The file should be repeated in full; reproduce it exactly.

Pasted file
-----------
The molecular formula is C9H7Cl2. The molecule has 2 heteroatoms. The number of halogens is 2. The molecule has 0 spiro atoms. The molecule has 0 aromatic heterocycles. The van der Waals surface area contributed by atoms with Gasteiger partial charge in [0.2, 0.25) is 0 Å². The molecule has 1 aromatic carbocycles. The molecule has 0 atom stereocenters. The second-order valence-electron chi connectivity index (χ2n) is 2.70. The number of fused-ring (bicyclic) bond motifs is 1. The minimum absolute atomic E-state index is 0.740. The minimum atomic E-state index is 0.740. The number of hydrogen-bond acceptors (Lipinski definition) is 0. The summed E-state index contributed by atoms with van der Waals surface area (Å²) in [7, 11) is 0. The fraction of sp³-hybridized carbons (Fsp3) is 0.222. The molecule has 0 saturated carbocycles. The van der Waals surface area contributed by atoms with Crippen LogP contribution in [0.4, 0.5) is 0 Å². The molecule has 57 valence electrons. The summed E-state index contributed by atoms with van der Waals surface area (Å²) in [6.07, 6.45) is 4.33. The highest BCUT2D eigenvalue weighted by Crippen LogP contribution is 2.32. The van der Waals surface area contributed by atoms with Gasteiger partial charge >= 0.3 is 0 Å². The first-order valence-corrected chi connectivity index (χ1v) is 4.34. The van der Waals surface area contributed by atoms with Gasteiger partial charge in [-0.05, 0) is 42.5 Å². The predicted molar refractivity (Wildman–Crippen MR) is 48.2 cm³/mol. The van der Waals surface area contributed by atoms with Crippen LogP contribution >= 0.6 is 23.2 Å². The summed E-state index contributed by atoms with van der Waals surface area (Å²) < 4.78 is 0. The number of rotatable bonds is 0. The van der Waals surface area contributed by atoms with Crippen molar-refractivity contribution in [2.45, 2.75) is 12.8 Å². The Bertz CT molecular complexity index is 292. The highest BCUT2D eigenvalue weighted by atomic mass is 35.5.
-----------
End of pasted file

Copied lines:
The molecular formula is C9H7Cl2. The molecule has 2 heteroatoms. The number of halogens is 2. The molecule has 0 spiro atoms. The molecule has 0 aromatic heterocycles. The van der Waals surface area contributed by atoms with Gasteiger partial charge in [0.2, 0.25) is 0 Å². The molecule has 1 aromatic carbocycles. The molecule has 0 atom stereocenters. The second-order valence-electron chi connectivity index (χ2n) is 2.70. The number of fused-ring (bicyclic) bond motifs is 1. The minimum absolute atomic E-state index is 0.740. The minimum atomic E-state index is 0.740. The number of hydrogen-bond acceptors (Lipinski definition) is 0. The summed E-state index contributed by atoms with van der Waals surface area (Å²) in [7, 11) is 0. The fraction of sp³-hybridized carbons (Fsp3) is 0.222. The molecule has 0 saturated carbocycles. The van der Waals surface area contributed by atoms with Crippen LogP contribution in [0.4, 0.5) is 0 Å². The molecule has 57 valence electrons. The summed E-state index contributed by atoms with van der Waals surface area (Å²) in [6.07, 6.45) is 4.33. The highest BCUT2D eigenvalue weighted by Crippen LogP contribution is 2.32. The van der Waals surface area contributed by atoms with Gasteiger partial charge >= 0.3 is 0 Å². The first-order valence-corrected chi connectivity index (χ1v) is 4.34. The van der Waals surface area contributed by atoms with Gasteiger partial charge in [-0.05, 0) is 42.5 Å². The predicted molar refractivity (Wildman–Crippen MR) is 48.2 cm³/mol. The van der Waals surface area contributed by atoms with Crippen LogP contribution >= 0.6 is 23.2 Å². The summed E-state index contributed by atoms with van der Waals surface area (Å²) < 4.78 is 0. The number of rotatable bonds is 0. The van der Waals surface area contributed by atoms with Crippen molar-refractivity contribution in [2.45, 2.75) is 12.8 Å². The Bertz CT molecular complexity index is 292. The highest BCUT2D eigenvalue weighted by atomic mass is 35.5.